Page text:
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To modulate in regular music theory means to change key. But in synthesizer programming it means to change a value over time. So for example you'd say that an ADSR envelope can modulate an instrument's volume over time. Or an LFO that modulates the cutoff frequency of a lowpass filter.

So just wanted to make sure that these are different terms?

  • Seems that they are. Context should sort out which is being considered. Bit like 'saw' in English. Something you cut with or something you did? – Tim Sep 21 '19 at 11:17
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Yes, the same word has different specific meanings in those two contexts - you've described both meanings well i think!

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The original Latin root of the word simply meant "to regulate" or "to measure."

The first musical use of the word (in 14th century France) simply meant "to sing a song" - and presumably, to keep in time and in tune while doing so.

The meaning of "to change key" came later, in about 1750. Of course before that time the modern concept of a musical "key" didn't exist, so this was a new name for a new idea.

The meaning relating to controlling electrical signals dates from the 20th century and the start of commercial radio communication. The usage describing synthesizers (which first appeared in the 1960s) was a natural extension of that.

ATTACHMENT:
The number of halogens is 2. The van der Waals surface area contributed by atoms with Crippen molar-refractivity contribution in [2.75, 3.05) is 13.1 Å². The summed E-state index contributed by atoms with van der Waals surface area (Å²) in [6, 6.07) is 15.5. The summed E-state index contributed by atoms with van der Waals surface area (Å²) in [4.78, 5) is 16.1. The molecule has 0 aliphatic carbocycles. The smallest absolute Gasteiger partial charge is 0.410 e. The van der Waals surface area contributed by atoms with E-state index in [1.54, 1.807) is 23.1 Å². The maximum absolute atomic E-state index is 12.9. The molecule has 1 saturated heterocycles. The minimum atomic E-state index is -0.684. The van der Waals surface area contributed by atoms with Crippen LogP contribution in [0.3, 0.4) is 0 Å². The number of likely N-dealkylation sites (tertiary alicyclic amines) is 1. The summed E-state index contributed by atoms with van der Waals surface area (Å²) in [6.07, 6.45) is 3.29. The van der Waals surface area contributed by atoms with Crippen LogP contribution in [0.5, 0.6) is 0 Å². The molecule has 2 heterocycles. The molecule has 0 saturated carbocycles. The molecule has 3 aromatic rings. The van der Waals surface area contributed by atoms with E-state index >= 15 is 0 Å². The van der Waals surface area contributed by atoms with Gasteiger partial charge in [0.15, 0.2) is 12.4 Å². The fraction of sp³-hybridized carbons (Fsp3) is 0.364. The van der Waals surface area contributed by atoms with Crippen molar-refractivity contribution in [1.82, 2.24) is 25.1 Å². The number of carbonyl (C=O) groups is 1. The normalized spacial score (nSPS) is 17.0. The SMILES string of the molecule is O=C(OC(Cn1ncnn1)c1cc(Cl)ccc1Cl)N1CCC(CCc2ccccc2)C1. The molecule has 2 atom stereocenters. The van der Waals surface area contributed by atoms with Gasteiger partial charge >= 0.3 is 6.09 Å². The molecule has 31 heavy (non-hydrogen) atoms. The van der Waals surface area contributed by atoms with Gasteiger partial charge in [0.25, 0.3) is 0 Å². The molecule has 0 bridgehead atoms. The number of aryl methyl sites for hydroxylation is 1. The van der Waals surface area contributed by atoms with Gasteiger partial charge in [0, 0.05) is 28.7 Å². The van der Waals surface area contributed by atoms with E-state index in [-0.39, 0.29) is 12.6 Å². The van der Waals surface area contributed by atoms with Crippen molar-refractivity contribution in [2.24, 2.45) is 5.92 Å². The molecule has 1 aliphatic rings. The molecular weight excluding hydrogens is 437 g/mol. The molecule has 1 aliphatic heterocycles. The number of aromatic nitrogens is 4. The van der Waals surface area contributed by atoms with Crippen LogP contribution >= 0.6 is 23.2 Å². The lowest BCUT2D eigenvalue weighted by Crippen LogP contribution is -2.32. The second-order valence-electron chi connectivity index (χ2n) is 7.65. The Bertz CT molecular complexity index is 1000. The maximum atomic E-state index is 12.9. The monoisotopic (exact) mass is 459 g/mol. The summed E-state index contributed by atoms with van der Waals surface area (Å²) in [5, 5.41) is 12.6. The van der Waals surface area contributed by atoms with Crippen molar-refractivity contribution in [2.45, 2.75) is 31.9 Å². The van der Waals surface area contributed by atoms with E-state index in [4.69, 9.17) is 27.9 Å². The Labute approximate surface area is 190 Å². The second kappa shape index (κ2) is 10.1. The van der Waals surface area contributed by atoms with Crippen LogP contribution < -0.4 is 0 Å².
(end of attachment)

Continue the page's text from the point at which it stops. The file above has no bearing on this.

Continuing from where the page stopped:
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modulation means change the mode:

there are many modes you can change, in our language (German and French) "mode" means the same as fashion.

As the fashion "mode" changes every season, some politician change their meaning like their shirts ... and also the political mainstream is changing like the modes and fashions (s. political correctness)

On the synthesizer you can modulate the ADSR - as you say.

In harmony and music modulation is changing the mode or key, changing the tonality or tonal center. Thus your concepts are correct.

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  • I bet the one who downvoted this answer didn‘t understand it. Why not just ask? – Albrecht Hügli Sep 22 '19 at 22:38

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